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The quest to find whether cryptocurrency bitcoin is in a bubble could be found on search engines, where one bubbly sounding term is on the rise.
Google Trends says the search term "buy bitcoin with credit card" is around its historic peak, notes Nick Colas, co-founder of Data Trek Research and the first Wall Street analyst to take the digital currency seriously.
While the phrase is only about 3 percent of all bitcoin searches, it is on the rise.
The popularity and curiosity of using leverage to get in on the action come as bitcoin's price continues to scale new heights. In another surge to the upside Monday, bitcoin rose past $9,600 in morning trade, a rise of nearly 7 percent in a 24-hour period and 17.5 percent over the past week alone. It later was trading around $9,500.
"These bubbles tend to end in tears," Citadel hedge manager Ken Griffin told CNBC in an interview Monday.
Colas sees the inclination to use credit to get in on the moves of a volatile asset as "a cautious note" about where sentiment is running.
"For those readers who think about transmission mechanisms between financial assets and the real economy, look no further. This is it," he said in his daily note for clients.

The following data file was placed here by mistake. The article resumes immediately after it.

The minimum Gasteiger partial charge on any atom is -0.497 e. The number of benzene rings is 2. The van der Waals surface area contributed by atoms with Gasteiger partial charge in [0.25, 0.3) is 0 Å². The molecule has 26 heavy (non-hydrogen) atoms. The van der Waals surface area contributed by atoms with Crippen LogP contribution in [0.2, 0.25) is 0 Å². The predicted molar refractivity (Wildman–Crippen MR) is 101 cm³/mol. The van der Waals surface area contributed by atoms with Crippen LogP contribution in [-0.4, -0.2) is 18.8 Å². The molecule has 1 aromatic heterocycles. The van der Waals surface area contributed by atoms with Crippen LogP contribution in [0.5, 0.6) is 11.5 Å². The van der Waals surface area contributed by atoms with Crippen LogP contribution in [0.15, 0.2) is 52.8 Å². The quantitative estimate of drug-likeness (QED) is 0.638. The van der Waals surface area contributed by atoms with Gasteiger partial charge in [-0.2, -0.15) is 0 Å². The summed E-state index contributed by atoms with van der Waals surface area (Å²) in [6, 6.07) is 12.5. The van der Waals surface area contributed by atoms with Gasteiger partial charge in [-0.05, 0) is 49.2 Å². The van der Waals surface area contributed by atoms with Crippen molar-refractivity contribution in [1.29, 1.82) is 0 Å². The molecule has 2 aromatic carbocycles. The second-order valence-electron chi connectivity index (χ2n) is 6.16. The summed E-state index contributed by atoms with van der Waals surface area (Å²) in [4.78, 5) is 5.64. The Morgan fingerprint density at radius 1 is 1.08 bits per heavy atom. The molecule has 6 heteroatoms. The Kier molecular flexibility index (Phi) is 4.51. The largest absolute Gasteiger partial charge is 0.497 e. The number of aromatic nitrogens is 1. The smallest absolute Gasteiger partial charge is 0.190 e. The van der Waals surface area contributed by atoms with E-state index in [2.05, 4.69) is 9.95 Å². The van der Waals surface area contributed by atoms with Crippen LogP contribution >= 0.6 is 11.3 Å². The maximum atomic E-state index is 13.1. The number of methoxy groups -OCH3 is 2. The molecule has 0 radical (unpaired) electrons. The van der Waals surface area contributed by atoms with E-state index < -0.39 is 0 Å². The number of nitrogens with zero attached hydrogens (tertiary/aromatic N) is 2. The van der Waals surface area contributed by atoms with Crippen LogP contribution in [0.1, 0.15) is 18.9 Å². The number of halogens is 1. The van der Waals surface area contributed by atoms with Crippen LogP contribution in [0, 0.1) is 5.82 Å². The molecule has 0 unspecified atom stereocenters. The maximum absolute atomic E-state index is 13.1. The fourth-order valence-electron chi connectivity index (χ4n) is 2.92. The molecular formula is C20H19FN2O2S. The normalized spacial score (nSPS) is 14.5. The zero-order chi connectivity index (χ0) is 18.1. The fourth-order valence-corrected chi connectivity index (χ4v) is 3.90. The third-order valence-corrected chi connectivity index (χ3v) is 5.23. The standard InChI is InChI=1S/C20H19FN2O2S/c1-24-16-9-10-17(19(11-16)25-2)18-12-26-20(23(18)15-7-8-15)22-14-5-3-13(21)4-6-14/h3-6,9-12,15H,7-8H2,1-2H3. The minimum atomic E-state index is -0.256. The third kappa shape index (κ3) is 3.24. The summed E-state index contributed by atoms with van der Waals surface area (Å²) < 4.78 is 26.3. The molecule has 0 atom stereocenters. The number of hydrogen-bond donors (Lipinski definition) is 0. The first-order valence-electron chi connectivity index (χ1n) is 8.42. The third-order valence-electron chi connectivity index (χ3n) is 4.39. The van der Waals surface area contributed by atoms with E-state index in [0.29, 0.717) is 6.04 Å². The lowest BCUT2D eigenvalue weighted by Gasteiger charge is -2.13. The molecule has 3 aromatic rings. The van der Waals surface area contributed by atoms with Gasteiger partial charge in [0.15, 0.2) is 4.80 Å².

Other search trends show that bitcoin holds a solid lead in Google quests for digital currencies, even though it has a growing list of competitors. In all, 15 cryptocurrencies now have market valuations above $1 billion, according to CoinMarketCap. At $162.4 billion, bitcoin is more valuable than the next 70 or so competitors combined.
Colas said bitcoin "still holds a strong lead in terms of global attention in crypto-land."
Bitcoin also has come in from the shadows in terms of the attention it's getting on Wall Street. Investing heavyweight Michael Novogratz, head of Galaxy Investment Partners, thinks bitcoin will hit $10,000 before the end of the year, and Tom Lee at Fundstrat has a mid-2018 price target of $11,500, nearly double what it was in mid-August.
But Mitchell Goldberg, head of ClientFirst Strategy, told clients he's skeptical and sees the bitcoin craze as analogous to the dot-com bubble and a sign that "we've entered the final and stupidest part of the bull market."
WATCH: Wall Street gets worked up about bitcoin.